Salient. An Organ of Student Opinion at Victoria University College, Wellington N.Z. Vol. 20, No. 2. March 20, 1957
Anastasia is the story of a beautiful young woman who appeared in Paris in the 1920's, and was claimed to be the younger daughter of the Royal Family of Russia, who according to rumour was supposed to have escaped when the rest of her family were executed. According to the film the young woman, suffering from amnesia, appears from nowhere and is discovered by three racketeers who fraudulently endeavour to establish her as heiress to the Russian Royal Family's fortune, amounting to some millions deposited in the Bank of England.
Anastasia is played by Ingrid Bergman who received for her performance the award of the New York Film Critics' Circle. I hope she gets an Oscar as well, for she certainly deserves it.
Yul Brynner as leader of the racketeers was excellent, though one was constantly reminded of his performance in "The King and I". The makers of "Anastasia" seem to have read in the fan-magazines that Brynner is the man most women would most like to be tyrannised by. As a result he seemed too domineering, though from the ecstatic giggles with which he was rewarded his interpretation seems to have been appreciated by the females in the audience.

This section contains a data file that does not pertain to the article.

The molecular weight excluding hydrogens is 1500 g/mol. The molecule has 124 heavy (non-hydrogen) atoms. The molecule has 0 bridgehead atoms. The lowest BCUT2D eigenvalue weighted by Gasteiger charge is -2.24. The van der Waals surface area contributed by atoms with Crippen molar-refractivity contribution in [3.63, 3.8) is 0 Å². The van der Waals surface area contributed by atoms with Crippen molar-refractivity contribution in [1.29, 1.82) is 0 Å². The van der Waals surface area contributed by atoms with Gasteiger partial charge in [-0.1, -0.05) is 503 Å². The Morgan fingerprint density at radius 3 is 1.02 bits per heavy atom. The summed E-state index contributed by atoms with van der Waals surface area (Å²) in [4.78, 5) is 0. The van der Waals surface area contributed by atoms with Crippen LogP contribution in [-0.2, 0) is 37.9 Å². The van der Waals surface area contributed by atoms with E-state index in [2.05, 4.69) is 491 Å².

Martita Hunt as Ladys-in-Waiting to the Dowager-Empress gave the only performance that was grossly out of place. As a scatty old rouged-up flooxy she would have been more in place in a Comedy of Manners. Helen Hayes, as the Dowager Empress gave a restrained and effective performance.
The director seems to have devoted most of his attention to the actors, with the result that the camera-work is rarely more than competent, though at no point is it less than competent Some of the opening scenes, in fact, particularly those by the river, were extremely beautiful.
The only serious drawback to the film was the ending, which was decidedly trite. Here, the film departed from the play on which it was based to give us a Happy Hollywood Ending. A great uity in view of the sensitivity which characterized the film as a whole.J.S.